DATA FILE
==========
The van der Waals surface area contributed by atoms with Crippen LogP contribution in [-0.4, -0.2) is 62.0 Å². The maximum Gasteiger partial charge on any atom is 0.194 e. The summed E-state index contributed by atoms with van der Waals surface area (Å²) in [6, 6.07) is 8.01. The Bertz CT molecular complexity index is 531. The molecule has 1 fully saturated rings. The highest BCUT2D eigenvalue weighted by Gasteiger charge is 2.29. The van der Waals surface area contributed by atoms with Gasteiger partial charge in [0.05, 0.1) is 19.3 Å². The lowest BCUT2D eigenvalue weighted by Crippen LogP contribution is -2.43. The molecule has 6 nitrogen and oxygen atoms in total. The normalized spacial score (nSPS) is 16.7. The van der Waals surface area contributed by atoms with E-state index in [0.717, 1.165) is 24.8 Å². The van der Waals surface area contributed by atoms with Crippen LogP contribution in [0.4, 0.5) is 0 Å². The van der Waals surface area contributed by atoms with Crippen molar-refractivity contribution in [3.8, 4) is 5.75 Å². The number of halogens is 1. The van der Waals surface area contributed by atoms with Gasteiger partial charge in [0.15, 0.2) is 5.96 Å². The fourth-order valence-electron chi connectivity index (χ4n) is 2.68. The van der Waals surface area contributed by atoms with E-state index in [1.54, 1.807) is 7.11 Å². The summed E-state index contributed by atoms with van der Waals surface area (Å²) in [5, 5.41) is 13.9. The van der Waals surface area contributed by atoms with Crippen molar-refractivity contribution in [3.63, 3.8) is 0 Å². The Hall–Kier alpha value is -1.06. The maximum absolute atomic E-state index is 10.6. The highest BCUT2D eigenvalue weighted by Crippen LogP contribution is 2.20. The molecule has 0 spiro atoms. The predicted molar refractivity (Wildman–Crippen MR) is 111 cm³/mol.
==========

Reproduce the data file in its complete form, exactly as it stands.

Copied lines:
The van der Waals surface area contributed by atoms with Crippen LogP contribution in [-0.4, -0.2) is 62.0 Å². The maximum Gasteiger partial charge on any atom is 0.194 e. The summed E-state index contributed by atoms with van der Waals surface area (Å²) in [6, 6.07) is 8.01. The Bertz CT molecular complexity index is 531. The molecule has 1 fully saturated rings. The highest BCUT2D eigenvalue weighted by Gasteiger charge is 2.29. The van der Waals surface area contributed by atoms with Gasteiger partial charge in [0.05, 0.1) is 19.3 Å². The lowest BCUT2D eigenvalue weighted by Crippen LogP contribution is -2.43. The molecule has 6 nitrogen and oxygen atoms in total. The normalized spacial score (nSPS) is 16.7. The van der Waals surface area contributed by atoms with E-state index in [0.717, 1.165) is 24.8 Å². The van der Waals surface area contributed by atoms with Crippen LogP contribution in [0.4, 0.5) is 0 Å². The van der Waals surface area contributed by atoms with Crippen molar-refractivity contribution in [3.8, 4) is 5.75 Å². The number of halogens is 1. The van der Waals surface area contributed by atoms with Gasteiger partial charge in [0.15, 0.2) is 5.96 Å². The fourth-order valence-electron chi connectivity index (χ4n) is 2.68. The van der Waals surface area contributed by atoms with E-state index in [1.54, 1.807) is 7.11 Å². The summed E-state index contributed by atoms with van der Waals surface area (Å²) in [5, 5.41) is 13.9. The van der Waals surface area contributed by atoms with Crippen molar-refractivity contribution in [3.63, 3.8) is 0 Å². The Hall–Kier alpha value is -1.06. The maximum absolute atomic E-state index is 10.6. The highest BCUT2D eigenvalue weighted by Crippen LogP contribution is 2.20. The molecule has 0 spiro atoms. The predicted molar refractivity (Wildman–Crippen MR) is 111 cm³/mol.